FX Networks prexy John Landgraf brought the connection between Hollywood fare and violence to a primal place during the cabler’s exec session Wednesday at the Television Critics Assn. panel in Pasadena. He called for more studies on possible links between mayhem on screen and real-world violence, and he noted the vast differences in the rate of gun deaths in the U.S. versus the Britain, even though violent fare such as FX’s own “Sons of Anarchy” is popular in both countries.
In opining on why auds are drawn to shows that depict violence, Landgraf, quoting FX marketing exec Stephanie Gibbons, said, “We’re animals and mammals. Our greatest fear is death. To rivet people, you’re going to hover around life and death. That draws our attention most easily.”
FX’s most-watched drama “Sons of Anarchy” — about a motorcycle club that deals in guns — leaves a big body count in each episode, and “American Horror Story,” which also fares well in the ratings, doesn’t hold back on the gore. Landgraf said the cabler has never sought to run those shows earlier than the 10 p.m. slot traditionally reserved for the most adult programming.
As pressure on Hollywood mounts to tone down on-screen violence — with the White House probing not only gun control measures but the nation’s “culture of violence” — Landgraf called for more studies on the possible linkage between entertainment fare and the kind of violent eruptions that have made headlines in recent months.
Landgraf said he sees a big distinction between what he dubbed “third-person entertainment,” or viewing a character on screen, and “first-person entertainment” such as vidgames where the user becomes the character. He cited restrictions he’s put on his own children when it comes to vidgames.
“I have three sons. They’re 15, 12, and 9, and we don’t have Xbox or PlayStations, and I don’t let them play first-person shooter games because I’m not comfortable with that,” Landgraf said. “If you ask my 15-year-old, who has played a lot of it at other friends’ houses and stuff, he says, ‘Well, it’s kind of disturbing because you’re not hunting. You’re not hunting for food. You’re in a first person context, and you’re killing everything in sight.’ So I think we should talk about it. I think we should research it, and I think all things should be fair game, whether they’re videogames or entertainment programming.”
It was clear Landgraf anticipated a barrage of questions regarding violence, which has been a theme of the winter TCA. He had at the ready statistics about the rate of gun deaths in the U.S. versus the U.K., which has much more extensive laws on gun control, and he noted that violent shows from the U.S., including “Sons of Anarchy” and “The Walking Dead,” are very popular in Britain.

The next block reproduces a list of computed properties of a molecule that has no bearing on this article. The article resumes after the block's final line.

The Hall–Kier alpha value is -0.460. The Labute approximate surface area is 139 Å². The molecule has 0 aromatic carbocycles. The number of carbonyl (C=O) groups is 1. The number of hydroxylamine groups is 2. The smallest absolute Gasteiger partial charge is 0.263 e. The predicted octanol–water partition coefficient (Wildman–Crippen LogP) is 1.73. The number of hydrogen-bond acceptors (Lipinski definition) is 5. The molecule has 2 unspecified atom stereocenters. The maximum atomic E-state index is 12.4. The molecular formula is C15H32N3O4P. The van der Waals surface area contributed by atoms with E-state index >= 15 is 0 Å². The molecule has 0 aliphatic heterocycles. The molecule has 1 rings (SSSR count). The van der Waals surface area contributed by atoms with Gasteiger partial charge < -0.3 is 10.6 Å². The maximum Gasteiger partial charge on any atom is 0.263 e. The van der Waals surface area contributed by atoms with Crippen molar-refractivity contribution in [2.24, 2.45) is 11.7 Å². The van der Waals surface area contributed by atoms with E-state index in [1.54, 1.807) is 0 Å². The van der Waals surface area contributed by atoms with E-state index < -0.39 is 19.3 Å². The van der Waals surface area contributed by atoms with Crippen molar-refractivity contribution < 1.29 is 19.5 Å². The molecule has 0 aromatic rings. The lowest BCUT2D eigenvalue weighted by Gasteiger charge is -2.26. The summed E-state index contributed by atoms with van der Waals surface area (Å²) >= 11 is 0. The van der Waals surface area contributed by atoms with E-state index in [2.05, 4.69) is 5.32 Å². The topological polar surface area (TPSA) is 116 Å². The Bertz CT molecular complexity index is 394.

“The incidence of homicide by gun in England is more than 90 times higher (than it is) in America, and we consume the same media,” he said. “Same movies, same television shows, same video games. ‘Call of Duty’ is a very popular game in England. ‘Walking Dead’ is the No. 1 cable show in England. ‘Sons of Anarchy’ is very popular in England. Last time I checked, James Bond kills an awful lot of people with a gun…The major difference is the access (to) and availability of guns, and a particular kind of gun.”
Landgraf said he is eager to see how the correlation between ratings and violence-heavy shows affects “The Americans” when it premieres Jan. 30. Show, about a pair of married Russian spies (Matthew Rhys and Keri Russell), features far less violence and death than FX’s other dramas.
“This is show about a marriage the way ‘The Sopranos’ is a show about family,” Landgraf said.
In discussing where FX’s programming priorities are going forward, Landgraf told Variety that while comedy has been a priority in the recent past, it’s the dramas that will get the most attention going forward.
Pilot of Scandinavian import and Shine America-produced “The Bridge” — about an American (Diane Kruger) and Mexican (Demian Bichir) detective that work together to catch a serial killer along the border — has Landgraf enthused. Show will likely be picked up to series and could launch later this year.
Other pilots are “Tyrant,” from “Homeland” exec producers Howard Gordon and Gideon Raff, as well as Craig Wright, about an American family who gets entangled in Middle East politics; and vampire-themed “The Strain” from Guillermo del Toro and Carlton Cuse.
“In the 10 years I’ve been at the channel, I’ve never been this excited or happier with our development than I am right now,” Landgraf said. “It’s like an airport where there are planes ready to land. There is no shortage of stuff.
Miniseries are a big part of FX’s future plans, as well. In October former HBO exec Gina Balian was hired to ramp up the genre and Landgraf believes minis, which would range from four to 13 episodes, will be a major programming component over the next few years.
When asked about how original series on streaming services such as Netflix and Hulu will change the game and create more competition, Landgraf said the industry should provide pressure to make sure ratings are made public. As of now, both Netflix and Hulu do not disclose viewer totals.
He specifically singled out Netflix topper Ted Sarandos. Netflix has two high-profile series debuting in 2013: Kevin Spacey in the David Fincher-produced “House of Cards” and the return of Emmy-winning comedy “Arrested Development.”
“No non-linear service has ever delivered a hit,” Landgraf said. “If he doesn’t release data, how will you determine is something is a hit? They don’t have to have a report card. I think report cards are good. They keep you honest.”
In renewal news, Landgraf said FX was giving a ninth season to long-running laffer “It’s Always Sunny in Philadelphia,” and a 10th season was likely as well.